For a musician who has been playing the guitar for several years now, you have probably heard a lot about Plek machines from your fellow axmen. You are now at a stage in your guitar life wherein you are mulling if a Plek setup on your Fender would be worth it. But still, you aren’t quite sure if this relatively new technology is just all hype designed by the industry to take away your hard-earned money.
Meanwhile, your local luthier isn’t in the right position to give you a clear answer on this matter as well because he is also experiencing a similar dilemma. As a growing guitar builder, he is now entering a phase in his career wherein an upgrade to his shop is the next step to expanding his business. Intensive capital is a requisite in guitar-making and just like other luthiers, your friend is having some difficulty deciding whether a very expensive Plek machine is worth procuring or not.
Due diligence and research are of utmost importance in dealing with this kind of matter, as musicians and luthiers should be careful in making decisions that could affect their craft in the long run. Plek machines are high-end technology from Germany and the price tag of the machine, as well as the services that it can provide, could get quite hefty. Depending on your needs however, having your favorite Fender “Plek’d” could be satisfying. As for your friend the guitar craftsman, a Plek machine might just be his ticket to the big leagues.
What can Plek Machines Do?
Plek machines are very powerful tools that can aid guitar builders in crafting the perfect instrument. Massive guitar assembly lines as well as individual luthier custom shops will benefit from the versatile capabilities of Plek machines.
The company behind Plek machines recommends the Plek Station to smaller builders and individual luthiers, but if you are manufacturing more than 400 guitars a month, the Plek Pro is the best option for your company.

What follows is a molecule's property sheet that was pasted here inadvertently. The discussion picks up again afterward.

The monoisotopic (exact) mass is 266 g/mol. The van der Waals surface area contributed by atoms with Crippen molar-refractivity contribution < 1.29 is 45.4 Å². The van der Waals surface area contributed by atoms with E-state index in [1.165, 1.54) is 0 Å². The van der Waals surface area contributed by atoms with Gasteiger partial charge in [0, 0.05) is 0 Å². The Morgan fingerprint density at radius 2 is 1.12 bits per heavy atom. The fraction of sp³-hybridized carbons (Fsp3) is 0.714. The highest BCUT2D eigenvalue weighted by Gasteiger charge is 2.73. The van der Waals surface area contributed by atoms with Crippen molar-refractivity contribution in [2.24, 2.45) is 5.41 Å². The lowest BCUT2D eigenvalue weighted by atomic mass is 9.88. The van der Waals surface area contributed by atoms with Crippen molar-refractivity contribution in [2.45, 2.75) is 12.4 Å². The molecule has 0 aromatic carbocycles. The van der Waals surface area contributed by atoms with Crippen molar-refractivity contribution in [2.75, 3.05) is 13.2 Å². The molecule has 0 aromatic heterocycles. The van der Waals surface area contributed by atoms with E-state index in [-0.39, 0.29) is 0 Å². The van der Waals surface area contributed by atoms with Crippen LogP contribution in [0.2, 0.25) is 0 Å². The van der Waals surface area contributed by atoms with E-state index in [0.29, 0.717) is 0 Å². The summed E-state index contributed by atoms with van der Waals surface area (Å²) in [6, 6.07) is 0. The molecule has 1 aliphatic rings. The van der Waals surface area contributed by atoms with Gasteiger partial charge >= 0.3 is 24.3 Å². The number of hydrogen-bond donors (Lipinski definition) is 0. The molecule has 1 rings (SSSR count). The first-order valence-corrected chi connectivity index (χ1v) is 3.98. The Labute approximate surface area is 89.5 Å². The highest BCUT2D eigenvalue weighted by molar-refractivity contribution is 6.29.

Guitar repair centers can benefit a lot from a Plek machine especially when it comes to solving fingerboard, fret or neck-related problems. Along with the training and knowledge of a luthier or a guitar technician, the Plek is a valuable workhorse that can do some of the most sensitive tasks in fixing guitars.
Plek machines are worth having in guitar repair shops as they can simultaneously cut multiple nuts, saddle slots and fret slots, as well as cut and crown frets with an astounding accuracy of a thousandth of a millimeter, making it easy to adhere to the most minute of details.
Guitar maintenance for musicians
Guitar players all over the world can maximize the capabilities of their instruments with the help of a Plek machine. While these machines are very expensive and are only usually procured by bigger music instruments shops and guitar builders, musicians may ship their guitar to the nearest service center that offers Plek services.
After diagnosing the problems of your guitar and having these issues addressed, your instrument will be sent back to you, along with a certificate that it has been successfully Plek’d. These documents will be proof that your guitar has undergone some vast improvements using the machine.
Plek setups on brand new guitars is not actually worth it, since they don’t usually need this service yet. If you are not quite sure whether your guitar needs to go on a trip to the Plek center, here are some signs that it’s about time your instrument gets a complete checkup and repair:
- Irregular fingerboard surface